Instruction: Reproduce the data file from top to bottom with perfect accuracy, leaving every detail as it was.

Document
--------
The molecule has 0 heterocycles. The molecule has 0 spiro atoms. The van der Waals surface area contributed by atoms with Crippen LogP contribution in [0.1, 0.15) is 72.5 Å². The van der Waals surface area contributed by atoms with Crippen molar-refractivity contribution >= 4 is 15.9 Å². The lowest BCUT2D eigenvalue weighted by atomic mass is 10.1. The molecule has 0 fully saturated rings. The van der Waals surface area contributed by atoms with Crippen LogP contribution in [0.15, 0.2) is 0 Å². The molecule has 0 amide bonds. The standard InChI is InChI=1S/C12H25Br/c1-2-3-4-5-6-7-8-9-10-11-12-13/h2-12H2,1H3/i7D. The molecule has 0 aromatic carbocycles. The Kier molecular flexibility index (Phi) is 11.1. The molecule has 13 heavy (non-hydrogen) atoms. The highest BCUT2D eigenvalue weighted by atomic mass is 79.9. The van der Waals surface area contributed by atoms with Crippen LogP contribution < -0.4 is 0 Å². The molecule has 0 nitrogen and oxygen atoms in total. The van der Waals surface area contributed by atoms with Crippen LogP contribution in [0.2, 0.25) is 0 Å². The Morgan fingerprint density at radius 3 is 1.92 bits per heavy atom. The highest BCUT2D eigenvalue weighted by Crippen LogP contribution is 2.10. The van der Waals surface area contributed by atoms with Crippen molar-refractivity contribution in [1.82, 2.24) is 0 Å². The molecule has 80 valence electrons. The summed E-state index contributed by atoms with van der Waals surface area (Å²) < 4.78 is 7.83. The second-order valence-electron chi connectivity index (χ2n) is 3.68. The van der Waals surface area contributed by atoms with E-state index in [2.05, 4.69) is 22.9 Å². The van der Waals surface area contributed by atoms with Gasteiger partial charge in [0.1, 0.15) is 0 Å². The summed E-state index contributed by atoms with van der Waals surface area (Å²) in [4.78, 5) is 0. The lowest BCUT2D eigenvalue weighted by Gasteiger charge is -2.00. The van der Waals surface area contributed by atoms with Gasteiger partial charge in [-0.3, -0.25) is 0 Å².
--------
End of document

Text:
The molecule has 0 heterocycles. The molecule has 0 spiro atoms. The van der Waals surface area contributed by atoms with Crippen LogP contribution in [0.1, 0.15) is 72.5 Å². The van der Waals surface area contributed by atoms with Crippen molar-refractivity contribution >= 4 is 15.9 Å². The lowest BCUT2D eigenvalue weighted by atomic mass is 10.1. The molecule has 0 fully saturated rings. The van der Waals surface area contributed by atoms with Crippen LogP contribution in [0.15, 0.2) is 0 Å². The molecule has 0 amide bonds. The standard InChI is InChI=1S/C12H25Br/c1-2-3-4-5-6-7-8-9-10-11-12-13/h2-12H2,1H3/i7D. The molecule has 0 aromatic carbocycles. The Kier molecular flexibility index (Phi) is 11.1. The molecule has 13 heavy (non-hydrogen) atoms. The highest BCUT2D eigenvalue weighted by atomic mass is 79.9. The van der Waals surface area contributed by atoms with Crippen LogP contribution < -0.4 is 0 Å². The molecule has 0 nitrogen and oxygen atoms in total. The van der Waals surface area contributed by atoms with Crippen LogP contribution in [0.2, 0.25) is 0 Å². The Morgan fingerprint density at radius 3 is 1.92 bits per heavy atom. The highest BCUT2D eigenvalue weighted by Crippen LogP contribution is 2.10. The van der Waals surface area contributed by atoms with Crippen molar-refractivity contribution in [1.82, 2.24) is 0 Å². The molecule has 80 valence electrons. The summed E-state index contributed by atoms with van der Waals surface area (Å²) < 4.78 is 7.83. The second-order valence-electron chi connectivity index (χ2n) is 3.68. The van der Waals surface area contributed by atoms with E-state index in [2.05, 4.69) is 22.9 Å². The van der Waals surface area contributed by atoms with Gasteiger partial charge in [0.1, 0.15) is 0 Å². The summed E-state index contributed by atoms with van der Waals surface area (Å²) in [4.78, 5) is 0. The lowest BCUT2D eigenvalue weighted by Gasteiger charge is -2.00. The van der Waals surface area contributed by atoms with Gasteiger partial charge in [-0.3, -0.25) is 0 Å².